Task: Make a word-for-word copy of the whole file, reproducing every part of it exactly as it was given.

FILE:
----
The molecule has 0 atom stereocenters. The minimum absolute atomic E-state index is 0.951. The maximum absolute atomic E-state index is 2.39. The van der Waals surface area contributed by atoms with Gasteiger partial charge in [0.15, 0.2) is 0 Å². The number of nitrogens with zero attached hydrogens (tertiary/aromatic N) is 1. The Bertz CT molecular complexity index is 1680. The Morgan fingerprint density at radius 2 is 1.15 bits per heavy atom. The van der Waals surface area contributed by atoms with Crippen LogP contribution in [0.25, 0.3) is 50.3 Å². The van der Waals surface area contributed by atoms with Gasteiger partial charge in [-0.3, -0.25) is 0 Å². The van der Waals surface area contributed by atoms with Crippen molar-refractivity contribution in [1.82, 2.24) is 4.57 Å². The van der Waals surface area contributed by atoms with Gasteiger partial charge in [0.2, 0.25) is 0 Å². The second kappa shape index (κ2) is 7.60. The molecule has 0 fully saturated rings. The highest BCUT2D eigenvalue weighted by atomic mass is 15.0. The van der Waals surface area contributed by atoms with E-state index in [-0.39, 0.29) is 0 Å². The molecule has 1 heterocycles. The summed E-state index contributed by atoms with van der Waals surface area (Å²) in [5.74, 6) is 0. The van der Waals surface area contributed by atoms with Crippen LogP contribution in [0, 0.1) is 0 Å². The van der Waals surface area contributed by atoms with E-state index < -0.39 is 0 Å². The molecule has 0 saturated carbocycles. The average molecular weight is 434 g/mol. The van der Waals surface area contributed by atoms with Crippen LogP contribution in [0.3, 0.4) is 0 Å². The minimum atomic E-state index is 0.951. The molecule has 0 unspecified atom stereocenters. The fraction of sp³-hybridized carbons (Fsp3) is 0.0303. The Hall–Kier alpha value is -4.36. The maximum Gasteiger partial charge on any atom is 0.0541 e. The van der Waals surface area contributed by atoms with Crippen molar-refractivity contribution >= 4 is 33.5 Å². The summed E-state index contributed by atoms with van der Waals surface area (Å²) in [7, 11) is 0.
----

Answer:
The molecule has 0 atom stereocenters. The minimum absolute atomic E-state index is 0.951. The maximum absolute atomic E-state index is 2.39. The van der Waals surface area contributed by atoms with Gasteiger partial charge in [0.15, 0.2) is 0 Å². The number of nitrogens with zero attached hydrogens (tertiary/aromatic N) is 1. The Bertz CT molecular complexity index is 1680. The Morgan fingerprint density at radius 2 is 1.15 bits per heavy atom. The van der Waals surface area contributed by atoms with Crippen LogP contribution in [0.25, 0.3) is 50.3 Å². The van der Waals surface area contributed by atoms with Gasteiger partial charge in [-0.3, -0.25) is 0 Å². The van der Waals surface area contributed by atoms with Crippen molar-refractivity contribution in [1.82, 2.24) is 4.57 Å². The van der Waals surface area contributed by atoms with Gasteiger partial charge in [0.2, 0.25) is 0 Å². The second kappa shape index (κ2) is 7.60. The molecule has 0 fully saturated rings. The highest BCUT2D eigenvalue weighted by atomic mass is 15.0. The van der Waals surface area contributed by atoms with E-state index in [-0.39, 0.29) is 0 Å². The molecule has 1 heterocycles. The summed E-state index contributed by atoms with van der Waals surface area (Å²) in [5.74, 6) is 0. The van der Waals surface area contributed by atoms with Crippen LogP contribution in [0, 0.1) is 0 Å². The van der Waals surface area contributed by atoms with E-state index < -0.39 is 0 Å². The molecule has 0 saturated carbocycles. The average molecular weight is 434 g/mol. The van der Waals surface area contributed by atoms with Crippen LogP contribution in [0.3, 0.4) is 0 Å². The minimum atomic E-state index is 0.951. The molecule has 0 unspecified atom stereocenters. The fraction of sp³-hybridized carbons (Fsp3) is 0.0303. The Hall–Kier alpha value is -4.36. The maximum Gasteiger partial charge on any atom is 0.0541 e. The van der Waals surface area contributed by atoms with Crippen molar-refractivity contribution >= 4 is 33.5 Å². The summed E-state index contributed by atoms with van der Waals surface area (Å²) in [7, 11) is 0.